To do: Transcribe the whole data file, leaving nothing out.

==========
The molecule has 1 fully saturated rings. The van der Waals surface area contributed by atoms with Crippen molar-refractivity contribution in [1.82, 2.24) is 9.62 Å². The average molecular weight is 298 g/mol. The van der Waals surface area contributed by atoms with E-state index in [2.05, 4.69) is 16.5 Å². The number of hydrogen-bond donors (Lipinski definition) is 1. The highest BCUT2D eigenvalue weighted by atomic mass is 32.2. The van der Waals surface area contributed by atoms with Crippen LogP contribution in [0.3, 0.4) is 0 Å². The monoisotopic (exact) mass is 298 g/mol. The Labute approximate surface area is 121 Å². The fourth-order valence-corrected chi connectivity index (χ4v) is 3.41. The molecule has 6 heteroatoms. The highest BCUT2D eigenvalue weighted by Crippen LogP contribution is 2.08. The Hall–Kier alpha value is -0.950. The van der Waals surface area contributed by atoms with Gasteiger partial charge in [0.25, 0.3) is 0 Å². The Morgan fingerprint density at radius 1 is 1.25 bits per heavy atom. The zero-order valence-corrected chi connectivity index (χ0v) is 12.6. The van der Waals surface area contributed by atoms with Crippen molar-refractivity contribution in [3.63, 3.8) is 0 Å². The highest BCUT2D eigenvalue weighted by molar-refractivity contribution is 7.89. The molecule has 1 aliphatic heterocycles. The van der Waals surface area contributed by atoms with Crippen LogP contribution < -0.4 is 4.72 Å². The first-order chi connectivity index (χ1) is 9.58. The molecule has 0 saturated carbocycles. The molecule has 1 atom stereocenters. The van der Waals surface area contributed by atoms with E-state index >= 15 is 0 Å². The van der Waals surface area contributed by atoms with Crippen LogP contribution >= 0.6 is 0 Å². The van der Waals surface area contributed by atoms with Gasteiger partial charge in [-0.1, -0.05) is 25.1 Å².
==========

The molecule has 1 fully saturated rings. The van der Waals surface area contributed by atoms with Crippen molar-refractivity contribution in [1.82, 2.24) is 9.62 Å². The average molecular weight is 298 g/mol. The van der Waals surface area contributed by atoms with E-state index in [2.05, 4.69) is 16.5 Å². The number of hydrogen-bond donors (Lipinski definition) is 1. The highest BCUT2D eigenvalue weighted by atomic mass is 32.2. The van der Waals surface area contributed by atoms with Crippen LogP contribution in [0.3, 0.4) is 0 Å². The monoisotopic (exact) mass is 298 g/mol. The Labute approximate surface area is 121 Å². The fourth-order valence-corrected chi connectivity index (χ4v) is 3.41. The molecule has 6 heteroatoms. The highest BCUT2D eigenvalue weighted by Crippen LogP contribution is 2.08. The Hall–Kier alpha value is -0.950. The van der Waals surface area contributed by atoms with Gasteiger partial charge in [0.25, 0.3) is 0 Å². The Morgan fingerprint density at radius 1 is 1.25 bits per heavy atom. The zero-order valence-corrected chi connectivity index (χ0v) is 12.6. The van der Waals surface area contributed by atoms with Crippen molar-refractivity contribution in [3.63, 3.8) is 0 Å². The highest BCUT2D eigenvalue weighted by molar-refractivity contribution is 7.89. The molecule has 1 aliphatic heterocycles. The van der Waals surface area contributed by atoms with Crippen LogP contribution < -0.4 is 4.72 Å². The first-order chi connectivity index (χ1) is 9.58. The molecule has 0 saturated carbocycles. The molecule has 1 atom stereocenters. The van der Waals surface area contributed by atoms with E-state index >= 15 is 0 Å². The van der Waals surface area contributed by atoms with Crippen LogP contribution >= 0.6 is 0 Å². The van der Waals surface area contributed by atoms with Gasteiger partial charge in [-0.1, -0.05) is 25.1 Å².